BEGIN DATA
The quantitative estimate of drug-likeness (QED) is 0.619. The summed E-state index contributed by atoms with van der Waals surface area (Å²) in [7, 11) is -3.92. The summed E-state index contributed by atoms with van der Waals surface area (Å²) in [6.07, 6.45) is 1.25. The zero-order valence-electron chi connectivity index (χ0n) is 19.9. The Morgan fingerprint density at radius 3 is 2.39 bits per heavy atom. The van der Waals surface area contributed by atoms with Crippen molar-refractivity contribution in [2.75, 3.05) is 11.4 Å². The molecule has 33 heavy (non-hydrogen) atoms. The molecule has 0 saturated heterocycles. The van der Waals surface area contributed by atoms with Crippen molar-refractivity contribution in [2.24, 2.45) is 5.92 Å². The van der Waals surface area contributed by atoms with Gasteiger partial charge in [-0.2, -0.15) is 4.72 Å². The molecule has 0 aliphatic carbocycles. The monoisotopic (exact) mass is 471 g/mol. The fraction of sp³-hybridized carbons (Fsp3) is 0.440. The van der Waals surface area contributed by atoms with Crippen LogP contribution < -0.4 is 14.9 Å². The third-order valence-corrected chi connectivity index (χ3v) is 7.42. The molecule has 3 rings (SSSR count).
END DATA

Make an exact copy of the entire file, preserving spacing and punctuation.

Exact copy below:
The quantitative estimate of drug-likeness (QED) is 0.619. The summed E-state index contributed by atoms with van der Waals surface area (Å²) in [7, 11) is -3.92. The summed E-state index contributed by atoms with van der Waals surface area (Å²) in [6.07, 6.45) is 1.25. The zero-order valence-electron chi connectivity index (χ0n) is 19.9. The Morgan fingerprint density at radius 3 is 2.39 bits per heavy atom. The van der Waals surface area contributed by atoms with Crippen molar-refractivity contribution in [2.75, 3.05) is 11.4 Å². The molecule has 33 heavy (non-hydrogen) atoms. The molecule has 0 saturated heterocycles. The van der Waals surface area contributed by atoms with Crippen molar-refractivity contribution in [2.24, 2.45) is 5.92 Å². The van der Waals surface area contributed by atoms with Gasteiger partial charge in [-0.2, -0.15) is 4.72 Å². The molecule has 0 aliphatic carbocycles. The monoisotopic (exact) mass is 471 g/mol. The fraction of sp³-hybridized carbons (Fsp3) is 0.440. The van der Waals surface area contributed by atoms with Crippen LogP contribution < -0.4 is 14.9 Å². The third-order valence-corrected chi connectivity index (χ3v) is 7.42. The molecule has 3 rings (SSSR count).